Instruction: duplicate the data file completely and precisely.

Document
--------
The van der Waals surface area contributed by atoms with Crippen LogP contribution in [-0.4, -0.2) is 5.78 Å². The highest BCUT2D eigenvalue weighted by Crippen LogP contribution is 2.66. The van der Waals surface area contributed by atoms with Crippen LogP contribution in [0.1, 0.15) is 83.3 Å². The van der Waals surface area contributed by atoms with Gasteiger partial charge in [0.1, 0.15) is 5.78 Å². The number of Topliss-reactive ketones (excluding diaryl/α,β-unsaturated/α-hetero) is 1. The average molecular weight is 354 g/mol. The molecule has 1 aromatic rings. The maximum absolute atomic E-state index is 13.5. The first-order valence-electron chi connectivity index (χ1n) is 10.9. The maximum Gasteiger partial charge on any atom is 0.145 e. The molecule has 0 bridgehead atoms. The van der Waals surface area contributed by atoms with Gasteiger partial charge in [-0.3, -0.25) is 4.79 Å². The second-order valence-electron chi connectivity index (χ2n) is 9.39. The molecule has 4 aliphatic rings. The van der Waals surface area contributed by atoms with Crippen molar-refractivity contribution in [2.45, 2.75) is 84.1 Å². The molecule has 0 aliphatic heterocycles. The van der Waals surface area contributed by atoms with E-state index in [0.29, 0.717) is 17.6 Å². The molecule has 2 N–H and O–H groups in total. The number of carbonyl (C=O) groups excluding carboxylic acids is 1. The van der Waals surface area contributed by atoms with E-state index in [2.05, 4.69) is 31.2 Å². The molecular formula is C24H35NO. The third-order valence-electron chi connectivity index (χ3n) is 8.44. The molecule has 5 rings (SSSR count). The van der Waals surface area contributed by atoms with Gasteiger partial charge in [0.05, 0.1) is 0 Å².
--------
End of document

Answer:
The van der Waals surface area contributed by atoms with Crippen LogP contribution in [-0.4, -0.2) is 5.78 Å². The highest BCUT2D eigenvalue weighted by Crippen LogP contribution is 2.66. The van der Waals surface area contributed by atoms with Crippen LogP contribution in [0.1, 0.15) is 83.3 Å². The van der Waals surface area contributed by atoms with Gasteiger partial charge in [0.1, 0.15) is 5.78 Å². The number of Topliss-reactive ketones (excluding diaryl/α,β-unsaturated/α-hetero) is 1. The average molecular weight is 354 g/mol. The molecule has 1 aromatic rings. The maximum absolute atomic E-state index is 13.5. The first-order valence-electron chi connectivity index (χ1n) is 10.9. The maximum Gasteiger partial charge on any atom is 0.145 e. The molecule has 0 bridgehead atoms. The van der Waals surface area contributed by atoms with Gasteiger partial charge in [-0.3, -0.25) is 4.79 Å². The second-order valence-electron chi connectivity index (χ2n) is 9.39. The molecule has 4 aliphatic rings. The van der Waals surface area contributed by atoms with Crippen molar-refractivity contribution in [2.45, 2.75) is 84.1 Å². The molecule has 0 aliphatic heterocycles. The van der Waals surface area contributed by atoms with E-state index in [0.29, 0.717) is 17.6 Å². The molecule has 2 N–H and O–H groups in total. The number of carbonyl (C=O) groups excluding carboxylic acids is 1. The van der Waals surface area contributed by atoms with E-state index in [2.05, 4.69) is 31.2 Å². The molecular formula is C24H35NO. The third-order valence-electron chi connectivity index (χ3n) is 8.44. The molecule has 5 rings (SSSR count). The van der Waals surface area contributed by atoms with Gasteiger partial charge in [0.05, 0.1) is 0 Å².